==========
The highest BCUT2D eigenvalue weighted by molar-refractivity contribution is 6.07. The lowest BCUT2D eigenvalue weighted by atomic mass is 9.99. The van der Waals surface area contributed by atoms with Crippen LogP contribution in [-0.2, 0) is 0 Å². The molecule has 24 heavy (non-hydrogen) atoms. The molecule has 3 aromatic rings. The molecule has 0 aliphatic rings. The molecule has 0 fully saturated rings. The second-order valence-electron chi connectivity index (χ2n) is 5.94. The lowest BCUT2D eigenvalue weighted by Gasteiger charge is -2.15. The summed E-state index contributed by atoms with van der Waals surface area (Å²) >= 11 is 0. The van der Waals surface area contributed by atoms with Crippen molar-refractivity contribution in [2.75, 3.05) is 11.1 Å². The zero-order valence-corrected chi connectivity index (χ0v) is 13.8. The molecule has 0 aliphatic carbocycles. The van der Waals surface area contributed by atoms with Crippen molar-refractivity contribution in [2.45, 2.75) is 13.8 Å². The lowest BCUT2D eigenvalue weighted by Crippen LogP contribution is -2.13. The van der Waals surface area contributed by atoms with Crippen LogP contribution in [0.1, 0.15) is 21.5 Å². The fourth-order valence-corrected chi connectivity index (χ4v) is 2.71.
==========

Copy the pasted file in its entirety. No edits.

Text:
The highest BCUT2D eigenvalue weighted by molar-refractivity contribution is 6.07. The lowest BCUT2D eigenvalue weighted by atomic mass is 9.99. The van der Waals surface area contributed by atoms with Crippen LogP contribution in [-0.2, 0) is 0 Å². The molecule has 24 heavy (non-hydrogen) atoms. The molecule has 3 aromatic rings. The molecule has 0 aliphatic rings. The molecule has 0 fully saturated rings. The second-order valence-electron chi connectivity index (χ2n) is 5.94. The lowest BCUT2D eigenvalue weighted by Gasteiger charge is -2.15. The summed E-state index contributed by atoms with van der Waals surface area (Å²) >= 11 is 0. The van der Waals surface area contributed by atoms with Crippen molar-refractivity contribution in [2.75, 3.05) is 11.1 Å². The zero-order valence-corrected chi connectivity index (χ0v) is 13.8. The molecule has 0 aliphatic carbocycles. The van der Waals surface area contributed by atoms with Crippen molar-refractivity contribution in [2.45, 2.75) is 13.8 Å². The lowest BCUT2D eigenvalue weighted by Crippen LogP contribution is -2.13. The van der Waals surface area contributed by atoms with Crippen LogP contribution in [0.1, 0.15) is 21.5 Å². The fourth-order valence-corrected chi connectivity index (χ4v) is 2.71.